Tag Archives: webpack

Learn Raw React — no JSX, no Flux, no ES6, no Webpack…

via Learn React By Itself — no JSX, no Flux, no ES6, no Webpack..

So you’ve heard all the fuss about React.js – apparently it is the best thing since XMLHttpRequest. But you’ve spent a couple hours investigating, only to find so many buzzwords that it just feels overwhelming. JSX and flux and ES6 and webpack and react-router and all I want is somebody to just tell me how to useReact already!

Luckily for you, that’s exactly what this series will do! Don’t believe me? That’s OK – you will after you’ve built your first React app in about 2 minutes time. Without downloading anything. Just by following this exercise:

Beginner’s guide to Webpack

via Beginner’s guide to Webpack — Medium.

Click here to go to the final Github repo.

Webpack is the latest and greatest in front-end development tools. It is a module bundler that works great with the most modern of front-end workflows including Babel, ReactJS, CommonJS, among others. As a beginner to Webpack, this is what I have learned.

Building a Date Picker with ReactJS

via Building a Date Picker with React JS | Codementor.

I’ve recently been a pretty big fan of React JS and have been building most of my newer projects using it in combination with LESS and Webpack (both of which are awesome, although I hear the former is a little out of fashion in lieu of SCSS these days). Today, I’m going to be writing about how to create a date picker using React. I’ve made the source available and even published a bower package (a-react-datepicker) in the event you want to use it in your fancy new React project.

React CSS Modules: Seamless mapping of class names to CSS modules inside of React components.

via gajus/react-css-modules · GitHub.

React CSS Modules implement automatic mapping of CSS modules. Every CSS class is assigned a local-scoped identifier with a global unique name. CSS Modules enable a modular and reusable CSS!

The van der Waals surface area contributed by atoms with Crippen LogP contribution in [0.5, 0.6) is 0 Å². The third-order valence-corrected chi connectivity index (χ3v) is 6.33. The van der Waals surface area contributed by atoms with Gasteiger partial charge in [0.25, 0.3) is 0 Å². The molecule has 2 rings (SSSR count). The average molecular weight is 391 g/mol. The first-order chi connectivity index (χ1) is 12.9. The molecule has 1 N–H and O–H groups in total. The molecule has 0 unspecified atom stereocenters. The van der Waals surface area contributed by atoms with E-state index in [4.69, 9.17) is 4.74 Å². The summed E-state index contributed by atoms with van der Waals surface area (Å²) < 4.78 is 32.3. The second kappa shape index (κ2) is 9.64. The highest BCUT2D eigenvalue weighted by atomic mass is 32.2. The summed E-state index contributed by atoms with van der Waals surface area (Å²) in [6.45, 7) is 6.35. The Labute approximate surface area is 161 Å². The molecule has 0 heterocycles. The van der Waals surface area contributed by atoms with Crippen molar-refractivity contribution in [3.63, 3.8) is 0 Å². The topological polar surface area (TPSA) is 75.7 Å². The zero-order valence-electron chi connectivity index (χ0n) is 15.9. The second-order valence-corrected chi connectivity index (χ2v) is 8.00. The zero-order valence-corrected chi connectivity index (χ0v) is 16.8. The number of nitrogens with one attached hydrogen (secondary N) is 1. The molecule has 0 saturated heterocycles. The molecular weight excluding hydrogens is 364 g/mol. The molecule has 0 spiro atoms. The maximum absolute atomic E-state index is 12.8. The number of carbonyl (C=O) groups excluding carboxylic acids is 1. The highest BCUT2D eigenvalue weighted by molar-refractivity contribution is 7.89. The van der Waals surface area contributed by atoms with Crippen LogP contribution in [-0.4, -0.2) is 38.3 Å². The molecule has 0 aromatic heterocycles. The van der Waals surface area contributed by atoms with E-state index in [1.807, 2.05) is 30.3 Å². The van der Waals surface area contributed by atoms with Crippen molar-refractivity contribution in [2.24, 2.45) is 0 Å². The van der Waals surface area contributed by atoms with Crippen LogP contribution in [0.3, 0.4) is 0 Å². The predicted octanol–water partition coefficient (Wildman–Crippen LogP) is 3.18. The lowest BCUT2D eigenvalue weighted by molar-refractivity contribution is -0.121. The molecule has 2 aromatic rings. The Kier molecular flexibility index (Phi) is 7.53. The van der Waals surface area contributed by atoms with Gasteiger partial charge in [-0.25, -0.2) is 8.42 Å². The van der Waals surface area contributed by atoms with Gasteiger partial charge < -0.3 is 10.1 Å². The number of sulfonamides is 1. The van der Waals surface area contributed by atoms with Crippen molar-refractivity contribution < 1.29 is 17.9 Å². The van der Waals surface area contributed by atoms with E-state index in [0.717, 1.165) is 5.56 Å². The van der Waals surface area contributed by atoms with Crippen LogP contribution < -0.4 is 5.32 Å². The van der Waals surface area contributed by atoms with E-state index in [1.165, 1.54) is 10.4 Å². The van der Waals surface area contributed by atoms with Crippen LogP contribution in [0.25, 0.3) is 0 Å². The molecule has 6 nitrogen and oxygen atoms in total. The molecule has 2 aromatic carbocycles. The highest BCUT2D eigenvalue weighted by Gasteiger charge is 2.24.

ECMAScript 6 Tools: An aggregation of tooling for using ES6 today


  • Babel – Turn ES6+ code into vanilla ES5 with no runtime
  • Traceur compiler – ES6 features > ES5. Includes classes, generators, promises, destructuring patterns, default parameters & more.
  • es6ify – Traceur compiler wrapped as a Browserify v2 transform
  • babelify – Babel transpiler wrapped as a Browserify transform
  • es6-transpiler – ES6 > ES5. Includes classes, destructuring, default parameters, spread
  • Square’s es6-module-transpiler – ES6 modules to AMD or CJS
  • Facebook’s regenerator – transform ES6 yield/generator functions to ES5
  • Facebook’s jstransform – A simple utility for pluggable JS syntax transforms. Comes with a small set of ES6 -> ES5 transforms
  • defs – ES6 block-scoped const and let variables to ES3 vars
  • es6_module_transpiler-rails – ES6 Modules in the Rails Asset Pipeline
  • Some Sweet.js macros that compile from ES6 to ES5
  • Bitovi’s transpile – Converts ES6 to AMD, CJS, and StealJS.
  • regexpu — Transform Unicode-aware ES6 regular expressions to ES5

Build-time transpilation

Grunt Tasks

Gulp Plugins

Broccoli Plugins

Brunch Plugins

Webpack plugins

Duo plugins

Connect plugins

Gobble plugins

Jade plugins

Jest plugins

Karma plugins

Sprockets plugins

Browser plugins

  • Scratch JS – A Chrome/Opera DevTools extension to run ES6 on a page with either Babel or Traceur

Mocha plugins

  • Mocha Traceur – A simple plugin for Mocha to pass JS files through the Traceur compiler

Module Loaders

  • ES6 Module Loader polyfill (compat with latest spec and Traceur)
  • js-loaders – Mozilla’s spec-compliant loader prototype
  • JSPM – ES6, AMD, CJS module loading/package management
  • Module Loader for webpack
  • beck.js – toolkit for ES6 Module Loader pipelines, shim for legacy environments


  • es6-boilerplate – Tooling to allow the community to use es6 now via traceur in conjunction with amd and browser global modules, with source maps, concatenation, minification, compression, and unit testing in real browsers.

Code generation





Part 1: From RequireJS to Webpack

via Jamund’s Coding Blog: From Require.js to Webpack – Part 1 (the reasons).

Wherein I layout all of the reasons why we decided to move off of require.js and on to webpack.

About 2 months ago we completed a migration from require.js to webpack. Require.js had been the primary UI module system at PayPal and was baked into the default template kraken server we use to build our applications. Everyone was familiar with it and it worked pretty well. Despite our success with it, I identified a few features that were provided by webpack that ultimately led my team to migrate off of require.js. This is an overview of the reasons why we chose webpack.

I hope this proves helpful to you as you seek to improve your own module/build systems!

Part 2: From RequireJS to Webpack

via From Require.js to Webpack – Part 2 (The How) | PayPal Engineering Blog.

This is the follow up to a post I wrote recently called From Require.js to Webpack – Part 1 (the why) which was published in my personal blog.

In that post I talked about 3 the main reasons my team decided to move from require.js to webpack:

  1. CommonJS support
  2. NPM support
  3. a healthy loader/plugin ecosystem.

Despite the clear benefits in developer experience (DX) the setup was fairly difficult and I’d like to cover some of the challenges we faced to make the transition a bit easier.